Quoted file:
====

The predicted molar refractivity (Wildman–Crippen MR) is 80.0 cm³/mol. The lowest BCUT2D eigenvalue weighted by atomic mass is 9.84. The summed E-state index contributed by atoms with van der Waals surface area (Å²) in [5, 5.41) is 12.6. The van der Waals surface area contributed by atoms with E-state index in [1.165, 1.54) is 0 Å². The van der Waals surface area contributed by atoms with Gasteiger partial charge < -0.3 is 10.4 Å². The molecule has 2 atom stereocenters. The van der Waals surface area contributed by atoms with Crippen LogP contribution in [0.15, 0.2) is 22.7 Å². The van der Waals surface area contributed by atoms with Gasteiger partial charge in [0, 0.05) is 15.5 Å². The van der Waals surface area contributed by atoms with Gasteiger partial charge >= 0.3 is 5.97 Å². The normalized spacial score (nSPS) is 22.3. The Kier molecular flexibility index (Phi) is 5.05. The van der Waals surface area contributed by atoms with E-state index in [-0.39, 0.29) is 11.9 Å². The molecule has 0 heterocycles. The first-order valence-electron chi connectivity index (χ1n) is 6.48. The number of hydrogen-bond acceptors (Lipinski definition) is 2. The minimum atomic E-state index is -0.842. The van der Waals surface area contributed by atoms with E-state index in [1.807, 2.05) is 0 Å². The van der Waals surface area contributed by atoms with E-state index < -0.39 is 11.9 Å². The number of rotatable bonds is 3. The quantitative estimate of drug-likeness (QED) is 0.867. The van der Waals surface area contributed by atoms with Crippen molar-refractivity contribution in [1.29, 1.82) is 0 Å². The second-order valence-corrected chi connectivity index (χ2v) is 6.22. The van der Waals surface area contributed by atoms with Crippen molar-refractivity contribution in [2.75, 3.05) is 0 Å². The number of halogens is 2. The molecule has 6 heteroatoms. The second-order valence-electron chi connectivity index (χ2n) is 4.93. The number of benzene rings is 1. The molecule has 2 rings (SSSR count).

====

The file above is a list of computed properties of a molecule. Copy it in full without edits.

The predicted molar refractivity (Wildman–Crippen MR) is 80.0 cm³/mol. The lowest BCUT2D eigenvalue weighted by atomic mass is 9.84. The summed E-state index contributed by atoms with van der Waals surface area (Å²) in [5, 5.41) is 12.6. The van der Waals surface area contributed by atoms with E-state index in [1.165, 1.54) is 0 Å². The van der Waals surface area contributed by atoms with Gasteiger partial charge < -0.3 is 10.4 Å². The molecule has 2 atom stereocenters. The van der Waals surface area contributed by atoms with Crippen LogP contribution in [0.15, 0.2) is 22.7 Å². The van der Waals surface area contributed by atoms with Gasteiger partial charge in [0, 0.05) is 15.5 Å². The van der Waals surface area contributed by atoms with Gasteiger partial charge >= 0.3 is 5.97 Å². The normalized spacial score (nSPS) is 22.3. The Kier molecular flexibility index (Phi) is 5.05. The van der Waals surface area contributed by atoms with E-state index in [-0.39, 0.29) is 11.9 Å². The molecule has 0 heterocycles. The first-order valence-electron chi connectivity index (χ1n) is 6.48. The number of hydrogen-bond acceptors (Lipinski definition) is 2. The minimum atomic E-state index is -0.842. The van der Waals surface area contributed by atoms with E-state index in [1.807, 2.05) is 0 Å². The van der Waals surface area contributed by atoms with E-state index < -0.39 is 11.9 Å². The number of rotatable bonds is 3. The quantitative estimate of drug-likeness (QED) is 0.867. The van der Waals surface area contributed by atoms with Crippen molar-refractivity contribution in [1.29, 1.82) is 0 Å². The second-order valence-corrected chi connectivity index (χ2v) is 6.22. The van der Waals surface area contributed by atoms with Crippen molar-refractivity contribution in [2.75, 3.05) is 0 Å². The number of halogens is 2. The molecule has 6 heteroatoms. The second-order valence-electron chi connectivity index (χ2n) is 4.93. The number of benzene rings is 1. The molecule has 2 rings (SSSR count).